Brexit: Tory MP says Ireland will suffer most if Calais enforces go-slow
‘Biggest impact would be on trade with Ireland that passes through this country’
Brexit secretary Dominic Raab: says France or Spain would never accept a backstop proposal similar to the one the EU wants UK to accept. Photograph: PA Wire
Countries including France and Spain would not accept what the European Union’s backstop proposal demands of Britain, Brexit secretary Dominic Raab has told MPs. He said Britain could not accept a Northern Ireland-only backstop that left Northern Ireland in a separate customs regime to the rest of the United Kingdom.
“We have made the point that we would never accept any proposals that would threaten the integrity of the United Kingdom, whether constitutional or economic. We have also made the point that a lot of the proposals that we have seen would not be acceptable to many on the EU side, given the separatist pressures in places such as Corsica, Catalonia and other parts of Europe, ” he said.
Mr Raab was responding to a question from Steve Baker, a Conservative Brexiteer who asked if he had been able to persuade his EU negotiating partners that Northern Ireland was not “some enclave of the character of those around the area of the Bodensee” but an integral part of the UK.
Formal negotiations between the UK and the EU have yet to resume after they broke down ahead of last week’s meeting of the European Council in Brussels. Mr Raab said the UK was committed to getting a deal that would deliver frictionless trade with the EU but said the backstop would be necessary if the deal was not in place by the end of 2020.
“We have committed ourselves to providing a backstop in case there is a gap between the end of the implementation period and the coming into effect of the future relationship, but we will do nothing to threaten – and will not accept anything that does threaten – the integrity of the United Kingdom,” he said.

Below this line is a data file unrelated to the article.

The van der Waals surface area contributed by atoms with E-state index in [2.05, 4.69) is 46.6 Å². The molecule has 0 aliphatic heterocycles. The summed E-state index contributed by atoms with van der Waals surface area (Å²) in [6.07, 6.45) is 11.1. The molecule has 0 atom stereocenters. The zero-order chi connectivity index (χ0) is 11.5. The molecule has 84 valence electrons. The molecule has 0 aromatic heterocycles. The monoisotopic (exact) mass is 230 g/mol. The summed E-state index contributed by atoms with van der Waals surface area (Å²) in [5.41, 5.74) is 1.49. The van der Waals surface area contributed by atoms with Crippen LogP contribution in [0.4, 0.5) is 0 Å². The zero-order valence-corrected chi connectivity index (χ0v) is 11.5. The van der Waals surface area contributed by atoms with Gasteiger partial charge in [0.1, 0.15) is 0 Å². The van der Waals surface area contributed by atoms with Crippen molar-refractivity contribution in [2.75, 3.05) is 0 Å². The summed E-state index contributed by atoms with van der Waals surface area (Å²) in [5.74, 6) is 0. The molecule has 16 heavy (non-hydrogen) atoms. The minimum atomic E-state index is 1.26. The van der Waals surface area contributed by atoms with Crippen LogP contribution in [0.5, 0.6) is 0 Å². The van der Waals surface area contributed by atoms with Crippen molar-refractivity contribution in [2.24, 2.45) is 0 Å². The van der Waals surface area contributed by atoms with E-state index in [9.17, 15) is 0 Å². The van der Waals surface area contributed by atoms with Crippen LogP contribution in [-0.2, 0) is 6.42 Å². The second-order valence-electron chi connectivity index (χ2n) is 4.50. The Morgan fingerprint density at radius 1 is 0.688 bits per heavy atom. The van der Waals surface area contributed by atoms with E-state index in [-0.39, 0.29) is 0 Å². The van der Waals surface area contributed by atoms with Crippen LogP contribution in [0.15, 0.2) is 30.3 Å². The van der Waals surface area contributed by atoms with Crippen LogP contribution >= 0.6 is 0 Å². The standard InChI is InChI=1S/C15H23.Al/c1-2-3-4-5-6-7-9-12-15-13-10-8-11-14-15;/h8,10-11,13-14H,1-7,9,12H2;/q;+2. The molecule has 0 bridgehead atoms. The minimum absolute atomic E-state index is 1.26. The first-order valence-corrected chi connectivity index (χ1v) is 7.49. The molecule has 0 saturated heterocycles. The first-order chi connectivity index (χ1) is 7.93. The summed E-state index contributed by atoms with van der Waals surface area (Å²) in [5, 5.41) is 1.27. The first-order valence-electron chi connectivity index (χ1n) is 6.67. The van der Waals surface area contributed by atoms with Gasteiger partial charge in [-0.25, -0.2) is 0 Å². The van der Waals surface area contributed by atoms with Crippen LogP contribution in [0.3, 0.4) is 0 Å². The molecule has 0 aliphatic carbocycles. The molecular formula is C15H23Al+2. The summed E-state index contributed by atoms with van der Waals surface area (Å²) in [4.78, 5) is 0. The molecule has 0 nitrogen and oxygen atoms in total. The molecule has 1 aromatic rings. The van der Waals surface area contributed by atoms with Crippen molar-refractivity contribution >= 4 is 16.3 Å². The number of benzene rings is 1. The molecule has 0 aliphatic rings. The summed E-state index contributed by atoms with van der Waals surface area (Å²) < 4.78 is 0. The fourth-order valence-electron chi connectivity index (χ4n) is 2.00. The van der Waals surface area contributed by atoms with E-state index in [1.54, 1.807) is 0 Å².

Theresa May told MPs on Monday that she wants to replace the EU’s Northern Ireland-specific backstop in the withdrawal agreement with a UK-wide customs backstop. Mr Raab said such a backstop would serve as a bridge between the end of the transition period and the future relationship and must be temporary.
“That does need to be something we are not locked into indefinitely, and, of course, the EU side cannot agree anything under article 50 – which provides only for the winding-down of the EU arrangements – that would allow something to be indefinite, so this ought to be a matter that there is mutual interest in and agreement on resolving,” he said.
Mr Raab acknowledged that the government was making contingency plans to ship in emergency supplies in the event of a no-deal Brexit. And he warned that France could deliberately create delays at Calais if Britain leaves the EU without a deal.
“We also need to prepare for the worst-case scenario where the authorities at Calais are deliberately directing a go-slow approach by supporting a diversion of the flow to more amenable ports in other countries,” he said.
Conservative Philip Hollobone said that if France did behave as Mr Raab warned, Ireland would suffer more than Britain.
“Has he made the Republic of Ireland aware that if the French start mucking about with Calais and a go-slow in the event of a no deal, the biggest impact would not be on UK trade, it will be on trade with the Republic of Ireland that passes through this country?” he said.